Al Pacino as Phil Spector: Self-parody and the great actor.

Will Al Pacino Ever Matter Again?

Will Al Pacino Ever Matter Again?

Arts, entertainment, and more.
March 22 2013 7:00 AM

Is It Too Late For Al Pacino?

Phil Spector suggests he might never regain his rightful place at the center of Hollywood.

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Pacino’s career has long seemed to run on a parallel track to that of Robert DeNiro, and while there’s no shortage of apparent money-grubbing laurel-resting on the young Vito Corleone’s resume, De Niro has shown more agility with reinvention. His recent return to Academy approval, cultural vitality, and general respect via his supporting role in Silver Linings Playbook suggests a kind of savvy that it’s hard to imagine present-day Pacino exhibiting, as well as workmanlike humility. DeNiro’s work in Silver Linings proves that he can take and play a role that a lot of other actors could play. When was the last time Pacino played anything but Pacino?

Even when he’s tried to exhibit self-awareness, Pacino has done it in the absolutely least cool way conceivable, namely his Razzie-winning role as “Al Pacino” in Jack and Jill. My book Al Pacino: Anatomy of an Actor, out in May, concludes with a chapter on that film, which is not by any means good, but is absolutely crucial to any conversation about Pacino’s late career. The version of “himself” that Pacino plays is a fairly ingenious blend of who Pacino actually is, and the distortions that surround his (or any long-term celebrity’s) legacy. And yet, on IMDb, his participation in Jack and Jill is categorized not under “Actor” but under “Self,” suggesting that his part, which is essentially a third lead behind the two characters played by Adam Sandler, is as much a “performance” as the one-scene cameo put in by Jared from Subway. Pacino’s “Al Pacino” is the actor’s most thoughtful comic performance since his turn as a charismatic Satan in The Devil’s Advocate, and he literally doesn’t get any credit for it.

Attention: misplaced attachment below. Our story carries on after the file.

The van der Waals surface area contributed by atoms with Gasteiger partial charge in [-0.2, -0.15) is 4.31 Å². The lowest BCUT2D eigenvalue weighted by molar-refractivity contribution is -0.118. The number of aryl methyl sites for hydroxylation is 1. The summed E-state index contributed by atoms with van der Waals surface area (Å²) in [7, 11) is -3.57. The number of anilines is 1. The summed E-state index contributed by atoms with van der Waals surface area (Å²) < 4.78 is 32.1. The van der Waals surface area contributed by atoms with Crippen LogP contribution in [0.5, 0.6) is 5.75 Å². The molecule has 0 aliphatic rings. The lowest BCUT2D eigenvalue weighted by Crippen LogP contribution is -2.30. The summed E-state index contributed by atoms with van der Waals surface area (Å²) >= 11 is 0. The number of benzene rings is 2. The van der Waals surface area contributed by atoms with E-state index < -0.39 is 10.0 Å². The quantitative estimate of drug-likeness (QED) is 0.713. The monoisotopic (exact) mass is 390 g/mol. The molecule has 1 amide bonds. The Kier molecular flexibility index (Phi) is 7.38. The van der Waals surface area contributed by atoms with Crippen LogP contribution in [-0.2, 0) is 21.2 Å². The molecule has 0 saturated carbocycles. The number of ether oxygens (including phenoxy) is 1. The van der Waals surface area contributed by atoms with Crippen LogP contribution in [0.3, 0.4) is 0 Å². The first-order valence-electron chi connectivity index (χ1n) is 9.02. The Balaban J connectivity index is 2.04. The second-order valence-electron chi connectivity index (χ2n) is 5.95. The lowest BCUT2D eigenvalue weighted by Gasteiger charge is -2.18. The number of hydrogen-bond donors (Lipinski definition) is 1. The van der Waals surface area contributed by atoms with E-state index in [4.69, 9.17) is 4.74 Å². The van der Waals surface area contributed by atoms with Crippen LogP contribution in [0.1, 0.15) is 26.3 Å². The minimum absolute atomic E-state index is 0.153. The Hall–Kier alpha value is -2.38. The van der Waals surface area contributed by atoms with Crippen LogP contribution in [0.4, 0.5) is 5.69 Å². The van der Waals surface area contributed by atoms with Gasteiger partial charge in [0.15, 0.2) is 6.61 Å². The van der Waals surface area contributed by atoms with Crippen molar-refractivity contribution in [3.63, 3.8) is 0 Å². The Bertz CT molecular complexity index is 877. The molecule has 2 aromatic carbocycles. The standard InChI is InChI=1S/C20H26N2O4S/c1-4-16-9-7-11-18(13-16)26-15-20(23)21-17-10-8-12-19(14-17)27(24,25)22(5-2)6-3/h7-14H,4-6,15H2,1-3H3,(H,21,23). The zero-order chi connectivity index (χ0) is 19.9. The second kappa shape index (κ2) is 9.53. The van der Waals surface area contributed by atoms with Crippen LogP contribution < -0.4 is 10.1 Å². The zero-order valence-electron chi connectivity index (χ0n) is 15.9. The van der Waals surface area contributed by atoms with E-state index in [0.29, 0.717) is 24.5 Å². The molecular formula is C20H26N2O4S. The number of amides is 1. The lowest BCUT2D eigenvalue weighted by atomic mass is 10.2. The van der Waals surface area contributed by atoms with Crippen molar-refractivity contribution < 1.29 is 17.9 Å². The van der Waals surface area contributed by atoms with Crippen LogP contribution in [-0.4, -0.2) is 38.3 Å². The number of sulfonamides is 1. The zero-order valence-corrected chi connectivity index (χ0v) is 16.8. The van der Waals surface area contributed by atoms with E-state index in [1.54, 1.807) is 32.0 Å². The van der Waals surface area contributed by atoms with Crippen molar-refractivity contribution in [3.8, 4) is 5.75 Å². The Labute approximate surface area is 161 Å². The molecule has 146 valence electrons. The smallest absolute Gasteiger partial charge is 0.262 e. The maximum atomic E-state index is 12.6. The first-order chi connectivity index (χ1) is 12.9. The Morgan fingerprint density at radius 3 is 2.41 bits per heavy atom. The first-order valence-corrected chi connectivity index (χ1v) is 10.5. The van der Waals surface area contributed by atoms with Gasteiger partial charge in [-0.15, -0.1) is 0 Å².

Watching Pacino’s Spector wandering around his castle sputtering out stream-of-conscious monologues about conspiracies and the Kennedys and Lenny Bruce, I wondered: Is Pacino consciously going through the motions of past performances, rehearsing the vocal tics and the staccato conductor’s hands, because like a dinosaur rock band on their umpteenth reunion tour, he thinks we came to see the greatest hits? Or is he just being realistic about being a relic? Having achieved greatness more than his share of times, is he now spent—has he lost the ability or even the impulse to do anything new? As Spector, he talks about wanting to retire after having worked with the Beatles: “I’d done it,” he says. “What more was there left for me to do?”


Sadly, Pacino isn’t given opportunity to do much in Mamet’s movie. For all of his recognizable external tics, he’s always been essentially an internal actor: The “bigness,” and particularly its interplay with silence and reflection, are the manifestations, or translations, of feeling and thinking into visible action, to show onscreen what’s happening in a character’s mind and heart. But Phil Spector is not about what its title character is thinking and feeling; it’s about his lawyer’s struggle to manage the perception of Spector.

Near the end of the movie—spoiler alert, I guess—Kenney Baden makes a snap decision in the courtroom to not allow Spector to take the stand. She’s afraid to let him take control of his own narrative—even though she seems to believe he’s innocent—because she doesn’t have faith that he could stop being a weirdo long enough to speak his truth in a way that normal people would respond to. This film, and any film that showcases Pacino on greatest-hits autopilot, is essentially exhibiting the same fear, robbing the actor of the opportunity to show off his immense gift (at one time, the greatest in movies) for letting us in on his subjectivity. We get just a flash of that gift in Spector, in a single shot of his reaction to the news that he won’t be allowed to testify. It’s just a few seconds, but it verges on heartbreaking, and it made me wonder if that’s how Pacino himself feels, pumping out endless variations on the trademarked Pacino Wall of Sound.

Karina Longworth is the creator and host of You Must Remember This, a podcast about the secret and forgotten history of Hollywood’s first century. She is the author of books about George Lucas, Al Pacino, and Meryl Streep and has contributed to LA Weekly, the Guardian, NPR, Vulture, and other publications.